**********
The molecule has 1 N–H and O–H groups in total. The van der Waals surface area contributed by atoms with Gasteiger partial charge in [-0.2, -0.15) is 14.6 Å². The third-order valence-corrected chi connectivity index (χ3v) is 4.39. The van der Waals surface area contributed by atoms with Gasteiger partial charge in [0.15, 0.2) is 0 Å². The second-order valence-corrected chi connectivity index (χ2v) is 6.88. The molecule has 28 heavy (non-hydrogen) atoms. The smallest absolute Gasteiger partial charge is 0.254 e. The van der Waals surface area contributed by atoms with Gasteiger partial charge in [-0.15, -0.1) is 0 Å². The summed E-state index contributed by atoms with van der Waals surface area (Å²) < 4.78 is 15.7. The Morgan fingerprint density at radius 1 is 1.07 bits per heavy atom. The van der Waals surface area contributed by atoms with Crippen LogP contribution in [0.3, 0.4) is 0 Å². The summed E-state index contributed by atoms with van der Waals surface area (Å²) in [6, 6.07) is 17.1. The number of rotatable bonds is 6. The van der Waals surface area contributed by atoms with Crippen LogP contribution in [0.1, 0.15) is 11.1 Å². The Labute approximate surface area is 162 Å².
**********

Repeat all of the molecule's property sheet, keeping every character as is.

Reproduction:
The molecule has 1 N–H and O–H groups in total. The van der Waals surface area contributed by atoms with Gasteiger partial charge in [-0.2, -0.15) is 14.6 Å². The third-order valence-corrected chi connectivity index (χ3v) is 4.39. The van der Waals surface area contributed by atoms with Gasteiger partial charge in [0.15, 0.2) is 0 Å². The second-order valence-corrected chi connectivity index (χ2v) is 6.88. The molecule has 28 heavy (non-hydrogen) atoms. The smallest absolute Gasteiger partial charge is 0.254 e. The van der Waals surface area contributed by atoms with Gasteiger partial charge in [-0.15, -0.1) is 0 Å². The summed E-state index contributed by atoms with van der Waals surface area (Å²) < 4.78 is 15.7. The Morgan fingerprint density at radius 1 is 1.07 bits per heavy atom. The van der Waals surface area contributed by atoms with Crippen LogP contribution in [0.3, 0.4) is 0 Å². The summed E-state index contributed by atoms with van der Waals surface area (Å²) in [6, 6.07) is 17.1. The number of rotatable bonds is 6. The van der Waals surface area contributed by atoms with Crippen LogP contribution in [0.1, 0.15) is 11.1 Å². The Labute approximate surface area is 162 Å².